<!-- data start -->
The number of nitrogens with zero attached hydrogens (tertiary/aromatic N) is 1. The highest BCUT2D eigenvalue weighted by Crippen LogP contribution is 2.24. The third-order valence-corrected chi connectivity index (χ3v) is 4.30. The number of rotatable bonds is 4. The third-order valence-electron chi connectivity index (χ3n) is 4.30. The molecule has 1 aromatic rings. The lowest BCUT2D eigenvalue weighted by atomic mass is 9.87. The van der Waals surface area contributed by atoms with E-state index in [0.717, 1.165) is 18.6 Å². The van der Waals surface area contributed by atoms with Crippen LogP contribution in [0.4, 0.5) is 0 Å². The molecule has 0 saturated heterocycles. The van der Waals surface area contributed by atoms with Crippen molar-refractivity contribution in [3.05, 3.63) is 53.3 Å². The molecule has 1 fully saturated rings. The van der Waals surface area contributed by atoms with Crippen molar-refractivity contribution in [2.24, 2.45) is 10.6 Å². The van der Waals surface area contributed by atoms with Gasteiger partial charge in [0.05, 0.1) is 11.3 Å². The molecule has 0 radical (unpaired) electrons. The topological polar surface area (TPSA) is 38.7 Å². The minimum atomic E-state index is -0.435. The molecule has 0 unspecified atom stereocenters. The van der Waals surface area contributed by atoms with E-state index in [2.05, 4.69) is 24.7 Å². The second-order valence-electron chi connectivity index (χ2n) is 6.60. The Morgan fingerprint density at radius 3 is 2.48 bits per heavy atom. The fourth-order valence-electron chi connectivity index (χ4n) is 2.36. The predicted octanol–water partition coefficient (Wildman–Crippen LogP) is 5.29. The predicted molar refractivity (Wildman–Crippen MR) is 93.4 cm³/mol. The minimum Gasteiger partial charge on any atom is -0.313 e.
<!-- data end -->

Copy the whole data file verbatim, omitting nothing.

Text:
The number of nitrogens with zero attached hydrogens (tertiary/aromatic N) is 1. The highest BCUT2D eigenvalue weighted by Crippen LogP contribution is 2.24. The third-order valence-corrected chi connectivity index (χ3v) is 4.30. The number of rotatable bonds is 4. The third-order valence-electron chi connectivity index (χ3n) is 4.30. The molecule has 1 aromatic rings. The lowest BCUT2D eigenvalue weighted by atomic mass is 9.87. The van der Waals surface area contributed by atoms with E-state index in [0.717, 1.165) is 18.6 Å². The van der Waals surface area contributed by atoms with Crippen LogP contribution in [0.4, 0.5) is 0 Å². The molecule has 0 saturated heterocycles. The van der Waals surface area contributed by atoms with Crippen molar-refractivity contribution in [3.05, 3.63) is 53.3 Å². The molecule has 1 fully saturated rings. The van der Waals surface area contributed by atoms with Crippen molar-refractivity contribution in [2.24, 2.45) is 10.6 Å². The van der Waals surface area contributed by atoms with Gasteiger partial charge in [0.05, 0.1) is 11.3 Å². The molecule has 0 radical (unpaired) electrons. The topological polar surface area (TPSA) is 38.7 Å². The minimum atomic E-state index is -0.435. The molecule has 0 unspecified atom stereocenters. The van der Waals surface area contributed by atoms with E-state index in [2.05, 4.69) is 24.7 Å². The second-order valence-electron chi connectivity index (χ2n) is 6.60. The Morgan fingerprint density at radius 3 is 2.48 bits per heavy atom. The fourth-order valence-electron chi connectivity index (χ4n) is 2.36. The predicted octanol–water partition coefficient (Wildman–Crippen LogP) is 5.29. The predicted molar refractivity (Wildman–Crippen MR) is 93.4 cm³/mol. The minimum Gasteiger partial charge on any atom is -0.313 e.